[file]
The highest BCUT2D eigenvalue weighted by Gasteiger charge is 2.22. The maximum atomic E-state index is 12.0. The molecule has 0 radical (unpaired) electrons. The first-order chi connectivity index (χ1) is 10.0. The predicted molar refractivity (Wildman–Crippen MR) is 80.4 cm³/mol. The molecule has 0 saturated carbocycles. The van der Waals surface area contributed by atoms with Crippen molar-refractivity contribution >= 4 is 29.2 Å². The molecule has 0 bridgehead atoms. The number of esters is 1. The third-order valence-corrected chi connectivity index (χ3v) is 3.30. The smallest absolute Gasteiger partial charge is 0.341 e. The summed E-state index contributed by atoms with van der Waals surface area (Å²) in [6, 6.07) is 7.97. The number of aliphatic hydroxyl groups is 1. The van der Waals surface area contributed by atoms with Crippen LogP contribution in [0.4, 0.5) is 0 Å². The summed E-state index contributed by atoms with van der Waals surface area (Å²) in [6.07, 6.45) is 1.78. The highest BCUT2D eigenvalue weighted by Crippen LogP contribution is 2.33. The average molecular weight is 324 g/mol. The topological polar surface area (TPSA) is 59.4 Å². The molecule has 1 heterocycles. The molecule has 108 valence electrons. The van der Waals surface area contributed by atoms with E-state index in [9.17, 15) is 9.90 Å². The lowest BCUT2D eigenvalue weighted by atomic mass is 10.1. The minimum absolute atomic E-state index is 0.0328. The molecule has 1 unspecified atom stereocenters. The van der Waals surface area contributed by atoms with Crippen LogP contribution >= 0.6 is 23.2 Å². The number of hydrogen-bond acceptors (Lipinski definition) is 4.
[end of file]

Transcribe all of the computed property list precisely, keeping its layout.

The highest BCUT2D eigenvalue weighted by Gasteiger charge is 2.22. The maximum atomic E-state index is 12.0. The molecule has 0 radical (unpaired) electrons. The first-order chi connectivity index (χ1) is 10.0. The predicted molar refractivity (Wildman–Crippen MR) is 80.4 cm³/mol. The molecule has 0 saturated carbocycles. The van der Waals surface area contributed by atoms with Crippen molar-refractivity contribution >= 4 is 29.2 Å². The molecule has 0 bridgehead atoms. The number of esters is 1. The third-order valence-corrected chi connectivity index (χ3v) is 3.30. The smallest absolute Gasteiger partial charge is 0.341 e. The summed E-state index contributed by atoms with van der Waals surface area (Å²) in [6, 6.07) is 7.97. The number of aliphatic hydroxyl groups is 1. The van der Waals surface area contributed by atoms with Crippen LogP contribution in [0.4, 0.5) is 0 Å². The summed E-state index contributed by atoms with van der Waals surface area (Å²) in [6.07, 6.45) is 1.78. The highest BCUT2D eigenvalue weighted by Crippen LogP contribution is 2.33. The average molecular weight is 324 g/mol. The topological polar surface area (TPSA) is 59.4 Å². The molecule has 1 heterocycles. The molecule has 108 valence electrons. The van der Waals surface area contributed by atoms with E-state index in [9.17, 15) is 9.90 Å². The lowest BCUT2D eigenvalue weighted by atomic mass is 10.1. The minimum absolute atomic E-state index is 0.0328. The molecule has 1 unspecified atom stereocenters. The van der Waals surface area contributed by atoms with Crippen LogP contribution >= 0.6 is 23.2 Å². The number of hydrogen-bond acceptors (Lipinski definition) is 4.